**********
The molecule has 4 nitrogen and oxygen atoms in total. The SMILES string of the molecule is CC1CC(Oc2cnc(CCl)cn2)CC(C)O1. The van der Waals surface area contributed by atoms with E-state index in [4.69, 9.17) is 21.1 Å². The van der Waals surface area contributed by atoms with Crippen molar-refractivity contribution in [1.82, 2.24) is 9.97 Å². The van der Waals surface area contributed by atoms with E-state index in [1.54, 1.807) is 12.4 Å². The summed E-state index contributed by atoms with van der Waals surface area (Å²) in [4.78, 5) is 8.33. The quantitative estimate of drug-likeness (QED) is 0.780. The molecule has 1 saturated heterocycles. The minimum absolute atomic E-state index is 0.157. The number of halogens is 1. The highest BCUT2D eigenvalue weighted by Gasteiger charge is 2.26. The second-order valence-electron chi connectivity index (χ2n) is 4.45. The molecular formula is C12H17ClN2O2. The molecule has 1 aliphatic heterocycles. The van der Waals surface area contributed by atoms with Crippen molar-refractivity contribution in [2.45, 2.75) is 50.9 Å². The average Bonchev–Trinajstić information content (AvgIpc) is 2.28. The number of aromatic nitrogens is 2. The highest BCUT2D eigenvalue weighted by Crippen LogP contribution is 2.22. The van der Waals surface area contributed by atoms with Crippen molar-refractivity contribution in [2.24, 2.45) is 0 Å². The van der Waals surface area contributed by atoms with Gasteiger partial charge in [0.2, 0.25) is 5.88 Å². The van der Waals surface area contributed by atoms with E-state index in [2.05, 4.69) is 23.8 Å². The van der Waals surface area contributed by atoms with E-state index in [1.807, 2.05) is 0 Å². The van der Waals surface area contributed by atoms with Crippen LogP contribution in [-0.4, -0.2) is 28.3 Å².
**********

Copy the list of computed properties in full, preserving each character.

The molecule has 4 nitrogen and oxygen atoms in total. The SMILES string of the molecule is CC1CC(Oc2cnc(CCl)cn2)CC(C)O1. The van der Waals surface area contributed by atoms with E-state index in [4.69, 9.17) is 21.1 Å². The van der Waals surface area contributed by atoms with Crippen molar-refractivity contribution in [1.82, 2.24) is 9.97 Å². The van der Waals surface area contributed by atoms with E-state index in [1.54, 1.807) is 12.4 Å². The summed E-state index contributed by atoms with van der Waals surface area (Å²) in [4.78, 5) is 8.33. The quantitative estimate of drug-likeness (QED) is 0.780. The molecule has 1 saturated heterocycles. The minimum absolute atomic E-state index is 0.157. The number of halogens is 1. The highest BCUT2D eigenvalue weighted by Gasteiger charge is 2.26. The second-order valence-electron chi connectivity index (χ2n) is 4.45. The molecular formula is C12H17ClN2O2. The molecule has 1 aliphatic heterocycles. The van der Waals surface area contributed by atoms with Crippen molar-refractivity contribution in [2.45, 2.75) is 50.9 Å². The average Bonchev–Trinajstić information content (AvgIpc) is 2.28. The number of aromatic nitrogens is 2. The highest BCUT2D eigenvalue weighted by Crippen LogP contribution is 2.22. The van der Waals surface area contributed by atoms with Crippen molar-refractivity contribution in [2.24, 2.45) is 0 Å². The van der Waals surface area contributed by atoms with Gasteiger partial charge in [0.2, 0.25) is 5.88 Å². The van der Waals surface area contributed by atoms with E-state index in [2.05, 4.69) is 23.8 Å². The van der Waals surface area contributed by atoms with E-state index in [1.807, 2.05) is 0 Å². The van der Waals surface area contributed by atoms with Crippen LogP contribution in [-0.4, -0.2) is 28.3 Å².